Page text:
Being one of the two Education Coordinators on this Alvin cruise has been a great experience in the fact that I have been able to see and learn about so many things on the ship that I probably would have never known about had I only been doing research. For instance, Brandon Jones (the other Education Coordinator) and myself were recently taken into Atlantis Engine Room by Chris Haines, the First Engineer. Our behind-the-scenes tour allowed us to find out more about Chriss background and see how the ship really operates.
Chris attended the Maine Maritime Academy and began sailing in 1991. Although he only began working on Atlantis about a month ago, he has a long record of work experience on ships such as this one before, including past work on the Knorr. Chris will only be on Atlantis for a short time he currently is on a leave of absence from his job on a ready receive ship in Wilmington, North Carolina, and he plans to return to that job on December 1st. According to Chris, there isnt much training involved with learning the ropes of a new ship because once you understand the basics of how to run the Engine Room on a large ship, that knowledge usually carries over to other ships.
The Engine Room crew consists of the Chief Engineer, the First, Second, and Third Engineers, and the Oiler. All of the crew are on a day work schedule, with shifts from 6 a.m. until 6 p.m. Each person goes on a rotating watch every third night where they wear a pager in case of an emergency. The pager is hooked up to the Engine Room and would report any emergency that occurred. Because of this, Atlantis Engine Room is considered to be an unmanned Engine Room.
Since Brandon and I had a first-hand tour, I will give you a short run-down covering the basics of what the Engine Room entails and how Atlantis works. Basically, the Engine Room is responsible for generating electricity, this electricity is used for the engine, the engine turns the propellers, and the propellers thereby move the ship.
Atlantis Top Speed: 15 knots
Engine Room Components:
Touring the Engine Room on a ship like Atlantis was really a good experience, and one I probably wouldnt have ever thought of doing before this cruise. If you ever have the chance to go behind-the-scenes on a ship, definitely do it. Not only does it give you a much better idea of how the ship works, but it is also a lot of fun.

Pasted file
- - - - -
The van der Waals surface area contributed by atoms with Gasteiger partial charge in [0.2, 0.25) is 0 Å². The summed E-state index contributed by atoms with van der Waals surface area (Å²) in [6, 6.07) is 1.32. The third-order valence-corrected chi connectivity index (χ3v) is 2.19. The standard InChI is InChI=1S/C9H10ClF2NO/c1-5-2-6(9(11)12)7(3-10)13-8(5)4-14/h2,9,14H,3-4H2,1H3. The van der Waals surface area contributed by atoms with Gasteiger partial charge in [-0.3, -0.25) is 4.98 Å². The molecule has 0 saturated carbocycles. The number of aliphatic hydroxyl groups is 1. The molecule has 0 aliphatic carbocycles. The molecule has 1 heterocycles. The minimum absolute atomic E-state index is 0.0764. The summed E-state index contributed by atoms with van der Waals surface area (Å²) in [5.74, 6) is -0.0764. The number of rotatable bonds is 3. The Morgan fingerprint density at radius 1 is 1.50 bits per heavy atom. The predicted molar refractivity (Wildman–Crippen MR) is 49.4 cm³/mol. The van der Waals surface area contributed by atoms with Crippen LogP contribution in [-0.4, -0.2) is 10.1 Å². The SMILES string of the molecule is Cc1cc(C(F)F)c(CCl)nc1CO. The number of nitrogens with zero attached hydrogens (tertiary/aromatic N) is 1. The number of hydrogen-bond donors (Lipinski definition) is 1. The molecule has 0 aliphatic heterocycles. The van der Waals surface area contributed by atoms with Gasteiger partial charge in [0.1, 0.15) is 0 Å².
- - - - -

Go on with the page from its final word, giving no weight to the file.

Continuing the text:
A Certified Nurses Assistant (CNA) is not someone you would expect to see 1,200 miles out in the middle of the Pacific Ocean, especially handling lines or operating a loading crane on a 273-foot research vessel. But Edwin Estaniel does both of those things and more while operating as an ordinary seaman (OS) aboard the Atlantis. He has only been working at Woods Hole Oceanographic Institution (WHOI) since May 2000, but he says he enjoys working with the Atlantis crew because of the good food, good movies, and the fun science crews that are aboard at any given time.
Some of Edwins duties aboard the Atlantis include general ship maintenance (chipping, painting, cleaning, etc.), line handling, assisting in deployment and recovery of scientific equipment, operating cranes and helping during Avon operations (the Avon is the small zodiac boat that assists the Alvin during launches and recoveries).
Edwin began his career on the water in the Philippines where he worked on cargo and bulk tramp ships. The company he worked for hauled logs, steel, grains and other materials to all parts of Asia including eastern Russia. In 1993, Ed moved to the United States (Los Angeles) and began working in a convalescent center. He started taking CNA classes and eventually took a position at famed Cedar Sinai Hospital in Los Angeles. The neat thing about the whole situation was that Edwin never let go of his seafaring dream. Edwin would work on local cargo ships, and when he was off from sea he would work at Cedar Sinai. Talk about occupation transitions! Edwin handled it with no problem.
In 1999, Edwin began working on inter-lake steamships in the Great Lakes (hauling ore and minerals for steel production). Afterwards, he continued his work at the hospital for a few months, and eventually, through a job-finding service, he found and took an OS position on board the Atlantis. His first cruise was in May 2000 and he has been with the WHOI fleet ever since. Within a years time, Edwin has been to Costa Rica, Panama, Bermuda, Portugal, Mexico, and many western U.S. ports. His favorite port stop was in the Azores, and he is looking forward to visiting that port again, as well as many others.
Chief Engineer, Kevin Fisk, hails from Seekonk, Massachusetts, and is a 1986 graduate of the Massachusetts Maritime Academy with a B.S. in engineering. He began his career with WHOI as a Junior Engineer aboard the Oceanus in 1986 and then moved on for a six-month stint aboard a union vessel. After returning to WHOI, he worked his way up to chief engineer while serving on the Oceanus, the Knorr, and the Atlantis (his present vessel). Kevin now resides in Sagamaw Beach, Massachusetts, with his wife, Patricia, and baby daughter, Meredith.